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Behaviour in pigs from three genotypes segregating at the halothane locus

By A. L. Schaefer, A. P. Sather, A. K. W. Tong, P. Lepage

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Time-lapse video recordings were made over 24-h periods on 32 halothane-negative pigs (NN) and halothane-positive pigs (nn) and on 16 of their progeny (Nn). Ethograms constructed from the tapes revealed that halothane-positive pigs drank and ate less frequently and spent longer investigating their pen, than halothane-negative pigs or the progeny (P<=0.01). Halothane-positive pigs also slept more frequently in groups and were less aggressive than the other 2 genotypes (P<=0.01). Halothane-positive pigs and the progeny displayed a greater level of neutral/non-aggressive acts, including nose-nose and nose-body contact than the progeny (P<=0.01). However, when fasted for 24 or 48 h, all genotypes behaved similarly, with a low level of most of these behavioural traits. These results suggested that there are differences in behaviour among the 3 genotypes.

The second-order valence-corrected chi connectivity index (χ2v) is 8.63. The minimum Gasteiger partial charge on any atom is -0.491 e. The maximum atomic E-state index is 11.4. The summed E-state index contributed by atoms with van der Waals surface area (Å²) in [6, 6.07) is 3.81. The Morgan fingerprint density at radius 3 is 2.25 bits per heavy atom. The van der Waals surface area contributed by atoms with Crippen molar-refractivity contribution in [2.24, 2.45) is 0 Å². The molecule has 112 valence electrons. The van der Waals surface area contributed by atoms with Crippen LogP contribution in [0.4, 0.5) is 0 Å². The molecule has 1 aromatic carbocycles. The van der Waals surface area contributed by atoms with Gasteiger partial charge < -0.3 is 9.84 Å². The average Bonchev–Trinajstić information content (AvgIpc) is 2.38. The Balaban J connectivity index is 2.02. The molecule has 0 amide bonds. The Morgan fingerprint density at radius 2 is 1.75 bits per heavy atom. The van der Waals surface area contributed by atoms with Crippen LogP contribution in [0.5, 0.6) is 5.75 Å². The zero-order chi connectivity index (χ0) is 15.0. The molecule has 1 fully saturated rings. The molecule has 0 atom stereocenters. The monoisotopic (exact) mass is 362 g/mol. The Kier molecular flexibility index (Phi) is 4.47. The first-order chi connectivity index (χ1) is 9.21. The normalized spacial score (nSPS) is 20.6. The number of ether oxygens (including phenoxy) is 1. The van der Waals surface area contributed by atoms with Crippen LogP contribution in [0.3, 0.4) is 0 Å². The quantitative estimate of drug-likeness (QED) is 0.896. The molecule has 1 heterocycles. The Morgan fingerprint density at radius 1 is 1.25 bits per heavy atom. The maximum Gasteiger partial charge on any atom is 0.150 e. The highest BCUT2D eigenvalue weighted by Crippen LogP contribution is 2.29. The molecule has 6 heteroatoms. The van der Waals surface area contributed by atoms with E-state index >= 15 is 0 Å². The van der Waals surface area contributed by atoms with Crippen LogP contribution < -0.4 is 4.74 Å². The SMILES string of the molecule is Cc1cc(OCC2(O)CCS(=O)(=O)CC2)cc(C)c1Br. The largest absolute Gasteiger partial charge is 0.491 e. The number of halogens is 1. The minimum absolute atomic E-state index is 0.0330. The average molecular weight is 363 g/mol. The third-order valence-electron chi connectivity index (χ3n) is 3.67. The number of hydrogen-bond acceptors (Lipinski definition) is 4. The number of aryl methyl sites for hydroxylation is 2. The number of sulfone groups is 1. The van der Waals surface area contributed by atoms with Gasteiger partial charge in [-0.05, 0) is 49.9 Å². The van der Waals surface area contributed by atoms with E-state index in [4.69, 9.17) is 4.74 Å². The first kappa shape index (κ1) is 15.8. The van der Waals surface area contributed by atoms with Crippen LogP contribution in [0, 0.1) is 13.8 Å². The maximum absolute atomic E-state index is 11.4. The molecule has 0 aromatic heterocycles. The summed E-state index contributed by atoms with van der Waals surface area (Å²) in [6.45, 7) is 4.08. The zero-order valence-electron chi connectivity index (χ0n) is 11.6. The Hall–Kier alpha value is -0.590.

Date 1989
Publication Title Applied Animal Behaviour Science
Volume 23
Issue 1-2
Pages 15-25
ISBN/ISSN 0168-1591
Language English
Author Address Agriculture Canada, Lacombe Research Station, Bag Service 5000, Lacombe, Alta. TOC 180, Canada.
Cite this work

Researchers should cite this work as follows:

  1. Animal behavior
  2. Animal genetics
  3. Genes
  4. Mammals
  5. peer-reviewed
  6. Swine
  1. peer-reviewed